'Mozart' epitomizes this relatively new trend

PARIS — Broadway- and West End-style musicals have gained ground in Gaul, expanding the fledgling market for French tuners with live musicians and a genuine dramatic arc.

French producers Dove Attia and Albert Cohen’s $10 million operatic rock musical “Mozart,” skedded for a September bow, epitomizes this relatively new trend.

After chronicling Moses in the “The 10 Commandments” and King Louis XIV in “Le Roi Soleil,” Attia and Cohen, godfathers of blockbuster Gallic musicals, have chosen Wolfgang Amadeus Mozart as the focus of their show, which opens Sept. 22 at Paris’ Palais de Sports.

The biotuner will be staged by “La Vie en Rose” director and former musicvideo helmer Olivier Dahan and choreographed by Dan Stewart, who directed “Aida” in Beijing.

“We want ‘Mozart’ to look like a Broadway musical with a sophisticated storyline, a talented director, a real choreographer and a live orchestra,” Attia says. “We’ve done everything we could to optimize our chances of making the show marketable on an international level.”

Per Attia, the show’s music will blend classic rock-style songs composed by Attia, Olivier Schultheis and Jean-Pierre Pilot with Mozart’s compositions.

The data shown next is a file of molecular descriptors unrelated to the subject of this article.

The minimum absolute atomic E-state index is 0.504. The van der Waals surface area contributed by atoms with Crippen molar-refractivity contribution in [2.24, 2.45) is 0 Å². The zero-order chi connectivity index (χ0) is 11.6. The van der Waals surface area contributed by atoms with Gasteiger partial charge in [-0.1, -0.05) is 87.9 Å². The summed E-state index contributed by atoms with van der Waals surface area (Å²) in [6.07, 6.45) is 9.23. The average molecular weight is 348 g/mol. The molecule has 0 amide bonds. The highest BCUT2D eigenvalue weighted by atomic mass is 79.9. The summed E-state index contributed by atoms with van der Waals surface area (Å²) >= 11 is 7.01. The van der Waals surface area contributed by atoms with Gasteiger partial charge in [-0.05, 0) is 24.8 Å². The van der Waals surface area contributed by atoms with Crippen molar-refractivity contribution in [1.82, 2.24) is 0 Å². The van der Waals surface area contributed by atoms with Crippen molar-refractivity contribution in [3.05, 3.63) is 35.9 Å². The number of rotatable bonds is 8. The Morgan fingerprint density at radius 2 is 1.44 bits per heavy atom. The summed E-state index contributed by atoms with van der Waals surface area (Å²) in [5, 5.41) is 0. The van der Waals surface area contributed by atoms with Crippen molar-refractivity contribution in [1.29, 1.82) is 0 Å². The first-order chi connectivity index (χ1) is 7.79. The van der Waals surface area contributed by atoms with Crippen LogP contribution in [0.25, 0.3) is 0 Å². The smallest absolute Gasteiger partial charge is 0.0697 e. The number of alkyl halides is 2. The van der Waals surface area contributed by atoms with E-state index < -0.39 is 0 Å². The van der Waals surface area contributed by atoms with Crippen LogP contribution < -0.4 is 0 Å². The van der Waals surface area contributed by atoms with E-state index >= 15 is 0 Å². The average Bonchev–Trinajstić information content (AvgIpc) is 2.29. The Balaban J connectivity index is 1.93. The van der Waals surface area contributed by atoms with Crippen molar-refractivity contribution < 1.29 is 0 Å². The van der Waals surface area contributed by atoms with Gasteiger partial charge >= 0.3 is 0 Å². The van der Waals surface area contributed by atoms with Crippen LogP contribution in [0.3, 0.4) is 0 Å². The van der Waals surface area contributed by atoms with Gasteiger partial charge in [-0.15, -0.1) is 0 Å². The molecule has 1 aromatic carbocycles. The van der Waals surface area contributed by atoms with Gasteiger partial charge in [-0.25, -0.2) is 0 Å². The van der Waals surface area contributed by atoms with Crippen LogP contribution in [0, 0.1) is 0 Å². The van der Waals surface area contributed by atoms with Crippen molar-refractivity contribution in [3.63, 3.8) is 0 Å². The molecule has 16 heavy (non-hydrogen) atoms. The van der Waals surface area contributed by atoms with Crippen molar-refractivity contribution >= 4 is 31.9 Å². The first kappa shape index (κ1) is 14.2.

The duo has partnered with Virgin 17 on the advance release of the “Mozart” album, in order to brand the show and start building buzz months before it opens.

Since the 1980s, the French have boosted their own brand of musicals with large-scale, concert-type shows featuring a succession of songs with minimal narrative thread. Some, including “Starmania,” “Notre Dame de Paris” and “Le Roi Soleil,” were hits in France, particularly among young auds.

However, those tuners showed limited potential for travel, unlike the more story-driven shows of Boublil and Schonberg, “Les Miserables” and “Miss Saigon,” which found international success. But those global hits failed to nurture much of a trend back home.

Gallic auds have had more exposure to traditional scripted tuners since 2005 with the arrival of Stage Entertainment, an Amsterdam-based musical production shingle that specializes in Broadway shows.

After acquiring two famed venues in the French capital, Les Folies Bergeres and the Mogador Theater, Stage Entertainment imported “Cabaret” and “The Lion King” to Gaul, immediately drawing healthy crowds.

“France is not yet a mature market for Broadway musicals like Spain or Germany, where we have 20 theaters, but it has a strong potential,” says Stage Entertainment topper Sandrine Mouras. “French folks are showing a real interest for musical entertainment.”

“We need to emulate Broadway shows like ‘Miss Saigon’ or even ‘Hairspray’ that can be popular and mainstream, but also raise contemporary issues,” says French stage director Olivier Benezech.

Benezech co-helmed the French-language version of “Grease,” scoring a hit with the ’50s-era tuner where its original English edition had tanked in 2002. The Gallic makeover played more than four months in Paris , and is mulling a return season later this year with a national tour.

“We’re struggling to find our public,” says Alain Sachs, who recently directed “Je m’Voyais Deja,” a Broadway-style tuner assembled around Charles Aznavour hits. “But we’re on a mission to elevate the musical genre in France.”

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